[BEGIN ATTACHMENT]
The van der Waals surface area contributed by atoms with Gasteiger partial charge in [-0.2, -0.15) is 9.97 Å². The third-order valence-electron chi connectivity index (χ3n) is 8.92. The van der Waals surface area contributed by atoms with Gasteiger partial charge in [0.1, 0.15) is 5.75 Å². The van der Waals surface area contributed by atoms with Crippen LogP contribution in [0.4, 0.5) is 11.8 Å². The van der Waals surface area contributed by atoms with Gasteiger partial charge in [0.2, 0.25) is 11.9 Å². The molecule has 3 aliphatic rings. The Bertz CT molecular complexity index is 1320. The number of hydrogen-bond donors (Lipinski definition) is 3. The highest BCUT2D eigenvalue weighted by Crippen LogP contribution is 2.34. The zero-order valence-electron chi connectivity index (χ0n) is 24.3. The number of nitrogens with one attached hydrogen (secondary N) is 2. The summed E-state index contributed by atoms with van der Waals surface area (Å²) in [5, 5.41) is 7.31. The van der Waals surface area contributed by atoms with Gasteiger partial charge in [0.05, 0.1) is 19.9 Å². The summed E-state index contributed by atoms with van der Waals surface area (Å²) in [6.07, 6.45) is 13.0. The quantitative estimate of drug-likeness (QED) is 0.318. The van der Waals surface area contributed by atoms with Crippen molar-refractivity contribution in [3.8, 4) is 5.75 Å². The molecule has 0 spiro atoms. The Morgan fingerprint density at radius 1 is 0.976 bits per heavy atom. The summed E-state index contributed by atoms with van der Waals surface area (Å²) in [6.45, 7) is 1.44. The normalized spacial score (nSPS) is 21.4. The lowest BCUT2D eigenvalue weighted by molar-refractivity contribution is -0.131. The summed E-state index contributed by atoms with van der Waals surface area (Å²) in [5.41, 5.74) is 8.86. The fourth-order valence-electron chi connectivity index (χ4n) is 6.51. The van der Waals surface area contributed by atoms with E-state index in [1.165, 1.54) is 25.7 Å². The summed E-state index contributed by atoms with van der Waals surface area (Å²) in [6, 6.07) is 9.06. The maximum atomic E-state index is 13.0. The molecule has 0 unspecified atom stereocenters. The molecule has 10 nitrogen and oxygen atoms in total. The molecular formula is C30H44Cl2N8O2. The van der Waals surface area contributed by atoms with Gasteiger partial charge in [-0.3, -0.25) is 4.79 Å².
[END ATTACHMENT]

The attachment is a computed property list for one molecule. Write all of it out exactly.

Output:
The van der Waals surface area contributed by atoms with Gasteiger partial charge in [-0.2, -0.15) is 9.97 Å². The third-order valence-electron chi connectivity index (χ3n) is 8.92. The van der Waals surface area contributed by atoms with Gasteiger partial charge in [0.1, 0.15) is 5.75 Å². The van der Waals surface area contributed by atoms with Crippen LogP contribution in [0.4, 0.5) is 11.8 Å². The van der Waals surface area contributed by atoms with Gasteiger partial charge in [0.2, 0.25) is 11.9 Å². The molecule has 3 aliphatic rings. The Bertz CT molecular complexity index is 1320. The number of hydrogen-bond donors (Lipinski definition) is 3. The highest BCUT2D eigenvalue weighted by Crippen LogP contribution is 2.34. The zero-order valence-electron chi connectivity index (χ0n) is 24.3. The number of nitrogens with one attached hydrogen (secondary N) is 2. The summed E-state index contributed by atoms with van der Waals surface area (Å²) in [5, 5.41) is 7.31. The van der Waals surface area contributed by atoms with Gasteiger partial charge in [0.05, 0.1) is 19.9 Å². The summed E-state index contributed by atoms with van der Waals surface area (Å²) in [6.07, 6.45) is 13.0. The quantitative estimate of drug-likeness (QED) is 0.318. The van der Waals surface area contributed by atoms with Crippen molar-refractivity contribution in [3.8, 4) is 5.75 Å². The molecule has 0 spiro atoms. The Morgan fingerprint density at radius 1 is 0.976 bits per heavy atom. The summed E-state index contributed by atoms with van der Waals surface area (Å²) in [6.45, 7) is 1.44. The normalized spacial score (nSPS) is 21.4. The lowest BCUT2D eigenvalue weighted by molar-refractivity contribution is -0.131. The summed E-state index contributed by atoms with van der Waals surface area (Å²) in [5.41, 5.74) is 8.86. The fourth-order valence-electron chi connectivity index (χ4n) is 6.51. The van der Waals surface area contributed by atoms with E-state index in [1.165, 1.54) is 25.7 Å². The summed E-state index contributed by atoms with van der Waals surface area (Å²) in [6, 6.07) is 9.06. The maximum atomic E-state index is 13.0. The molecule has 0 unspecified atom stereocenters. The molecule has 10 nitrogen and oxygen atoms in total. The molecular formula is C30H44Cl2N8O2. The van der Waals surface area contributed by atoms with Gasteiger partial charge in [-0.3, -0.25) is 4.79 Å².